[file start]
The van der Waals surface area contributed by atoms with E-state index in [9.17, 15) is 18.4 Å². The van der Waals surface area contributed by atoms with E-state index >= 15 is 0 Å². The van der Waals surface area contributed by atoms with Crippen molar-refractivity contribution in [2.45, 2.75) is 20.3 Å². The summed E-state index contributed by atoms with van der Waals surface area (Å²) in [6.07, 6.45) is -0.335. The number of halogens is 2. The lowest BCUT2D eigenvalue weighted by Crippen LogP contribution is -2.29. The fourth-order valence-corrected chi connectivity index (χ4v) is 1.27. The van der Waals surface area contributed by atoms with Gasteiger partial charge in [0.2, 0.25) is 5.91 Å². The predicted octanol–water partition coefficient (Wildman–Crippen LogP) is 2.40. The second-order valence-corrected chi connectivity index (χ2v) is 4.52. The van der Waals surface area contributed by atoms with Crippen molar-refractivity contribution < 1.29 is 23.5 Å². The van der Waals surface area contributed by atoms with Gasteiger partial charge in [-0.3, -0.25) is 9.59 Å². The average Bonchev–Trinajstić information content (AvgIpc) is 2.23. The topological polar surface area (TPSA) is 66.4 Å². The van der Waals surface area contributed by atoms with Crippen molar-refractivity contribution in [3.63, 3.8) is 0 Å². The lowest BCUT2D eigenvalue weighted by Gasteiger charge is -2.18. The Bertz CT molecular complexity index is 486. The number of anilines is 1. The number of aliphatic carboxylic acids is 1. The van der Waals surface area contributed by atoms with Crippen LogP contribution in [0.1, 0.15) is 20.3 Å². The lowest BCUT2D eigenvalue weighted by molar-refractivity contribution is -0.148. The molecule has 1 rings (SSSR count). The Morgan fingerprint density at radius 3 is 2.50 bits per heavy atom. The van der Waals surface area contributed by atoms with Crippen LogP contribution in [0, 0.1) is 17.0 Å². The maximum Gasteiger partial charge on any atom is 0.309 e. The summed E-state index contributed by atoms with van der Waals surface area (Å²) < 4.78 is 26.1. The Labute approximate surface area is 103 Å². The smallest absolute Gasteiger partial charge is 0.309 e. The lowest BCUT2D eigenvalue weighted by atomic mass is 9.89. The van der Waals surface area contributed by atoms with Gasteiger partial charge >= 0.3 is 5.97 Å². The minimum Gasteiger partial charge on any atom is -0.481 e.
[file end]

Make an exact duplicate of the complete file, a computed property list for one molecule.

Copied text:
The van der Waals surface area contributed by atoms with E-state index in [9.17, 15) is 18.4 Å². The van der Waals surface area contributed by atoms with E-state index >= 15 is 0 Å². The van der Waals surface area contributed by atoms with Crippen molar-refractivity contribution in [2.45, 2.75) is 20.3 Å². The summed E-state index contributed by atoms with van der Waals surface area (Å²) in [6.07, 6.45) is -0.335. The number of halogens is 2. The lowest BCUT2D eigenvalue weighted by Crippen LogP contribution is -2.29. The fourth-order valence-corrected chi connectivity index (χ4v) is 1.27. The van der Waals surface area contributed by atoms with Gasteiger partial charge in [0.2, 0.25) is 5.91 Å². The predicted octanol–water partition coefficient (Wildman–Crippen LogP) is 2.40. The second-order valence-corrected chi connectivity index (χ2v) is 4.52. The van der Waals surface area contributed by atoms with Crippen molar-refractivity contribution < 1.29 is 23.5 Å². The van der Waals surface area contributed by atoms with Gasteiger partial charge in [-0.3, -0.25) is 9.59 Å². The average Bonchev–Trinajstić information content (AvgIpc) is 2.23. The topological polar surface area (TPSA) is 66.4 Å². The van der Waals surface area contributed by atoms with Crippen molar-refractivity contribution in [3.63, 3.8) is 0 Å². The lowest BCUT2D eigenvalue weighted by Gasteiger charge is -2.18. The Bertz CT molecular complexity index is 486. The number of anilines is 1. The number of aliphatic carboxylic acids is 1. The van der Waals surface area contributed by atoms with Crippen LogP contribution in [0.1, 0.15) is 20.3 Å². The lowest BCUT2D eigenvalue weighted by molar-refractivity contribution is -0.148. The molecule has 1 rings (SSSR count). The Morgan fingerprint density at radius 3 is 2.50 bits per heavy atom. The van der Waals surface area contributed by atoms with Crippen LogP contribution in [0, 0.1) is 17.0 Å². The maximum Gasteiger partial charge on any atom is 0.309 e. The summed E-state index contributed by atoms with van der Waals surface area (Å²) < 4.78 is 26.1. The Labute approximate surface area is 103 Å². The smallest absolute Gasteiger partial charge is 0.309 e. The lowest BCUT2D eigenvalue weighted by atomic mass is 9.89. The van der Waals surface area contributed by atoms with Gasteiger partial charge >= 0.3 is 5.97 Å². The minimum Gasteiger partial charge on any atom is -0.481 e.